Does XKCD or Jason Kendall get "it"?Frank Breedijk
It all started with this cartoon:
This cartoon basically started a hype about how XKCD was getting “it”. Jason posted a blog post stating that he did not agree with XKCD since:
- While four words in theory have 44 bits of entropy (244), it is actually 250,000 to the power of 4 (250,0004) since English only has 4about 250,000 words
- Most people actually would use three words, giving 15,625,000,000,000,000 combinations
- Most people know even less then 250,000 words
So what is my take on this? The key to “it” is at the bottom of the cartoon:
“Through 20 years of effort, we’ve successfully trained everyone to use passwords that are hard for humans to remember, but easy for computers to guess”
This is really the “it” XKCD does get.
So why do we use password policies in the first place? What problem are we trying to tackle?
First of all we are trying to tackle the problem that users are very bad a picking good password without guidance. This tweet illustrates that:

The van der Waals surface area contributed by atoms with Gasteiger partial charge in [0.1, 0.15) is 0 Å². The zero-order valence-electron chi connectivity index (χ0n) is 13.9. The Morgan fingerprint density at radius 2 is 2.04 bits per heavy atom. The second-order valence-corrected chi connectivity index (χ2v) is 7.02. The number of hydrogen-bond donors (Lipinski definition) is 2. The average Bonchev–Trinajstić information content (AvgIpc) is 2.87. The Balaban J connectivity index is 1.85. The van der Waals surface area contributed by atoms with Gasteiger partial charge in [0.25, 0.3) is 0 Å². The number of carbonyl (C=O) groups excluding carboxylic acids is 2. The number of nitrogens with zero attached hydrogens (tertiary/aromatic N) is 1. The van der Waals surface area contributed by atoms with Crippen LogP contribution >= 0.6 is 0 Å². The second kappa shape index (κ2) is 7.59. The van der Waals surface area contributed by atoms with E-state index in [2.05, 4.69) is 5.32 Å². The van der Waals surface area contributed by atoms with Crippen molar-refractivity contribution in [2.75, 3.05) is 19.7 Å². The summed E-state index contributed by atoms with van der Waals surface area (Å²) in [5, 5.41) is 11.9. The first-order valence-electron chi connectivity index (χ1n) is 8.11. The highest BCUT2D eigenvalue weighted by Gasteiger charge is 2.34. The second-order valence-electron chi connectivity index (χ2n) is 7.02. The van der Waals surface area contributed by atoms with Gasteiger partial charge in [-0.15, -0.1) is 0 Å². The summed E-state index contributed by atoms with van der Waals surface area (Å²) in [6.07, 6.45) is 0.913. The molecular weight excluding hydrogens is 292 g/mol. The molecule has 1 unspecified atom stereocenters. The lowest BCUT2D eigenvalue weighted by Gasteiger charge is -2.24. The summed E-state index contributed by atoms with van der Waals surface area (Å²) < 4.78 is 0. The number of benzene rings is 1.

If you don’t give users guidance they will often pick from a set of very well known passwords. But more recent research shows that since the average person has over 50 passwords, some with and some without password policy on it, most people need a coping strategy to deal with this.
In my talk “The Road to Hell is paved with best practices” I give this example of likely passwords for a certain password policy:
- 7 characters: welcome
- 7 characters + 1 capital: Welcome
- 7 characters + 1 capital + 1 numeral: W3lc0m3
- 7 characters + 1 capital + 1 numeral + 1 special: W3lc0m3!
- 10 characters + 1 capital + 1 numeral + 1 special: W3lc0m3!!!
- 10 characters + 1 capital + 1 numeral + 1 special, 30 days max, cannot reuse last 12: Welcome01!, Welcome02!, Welcome03!, etc
Studies have shown that even if password policies are used, probabilistic techniques can be used to aid in password cracking attacks, that password expiry is only of limited use, that password expiry policies do not meet their goal.
Experiments with an online windows password cracker showed that “hard” passwords do not take longer to crack that “easy” passwords when rainbow tables are used:
- Empty password – 2 seconds
- 72@Fee4S@mura! – 5 seconds
- (689!!!<>”QTHp – 8 seconds
- *mZ?9%^jS743:! – 5 seconds
- T&p/E$v-O6,1@} – 11 seconds
Passwords should be:
- Relatively long
- Not guessable (correcthorsebatterystaple is not o.k. anymore thanks to XKCD)
- Your system should block guessing attempts or really slow them down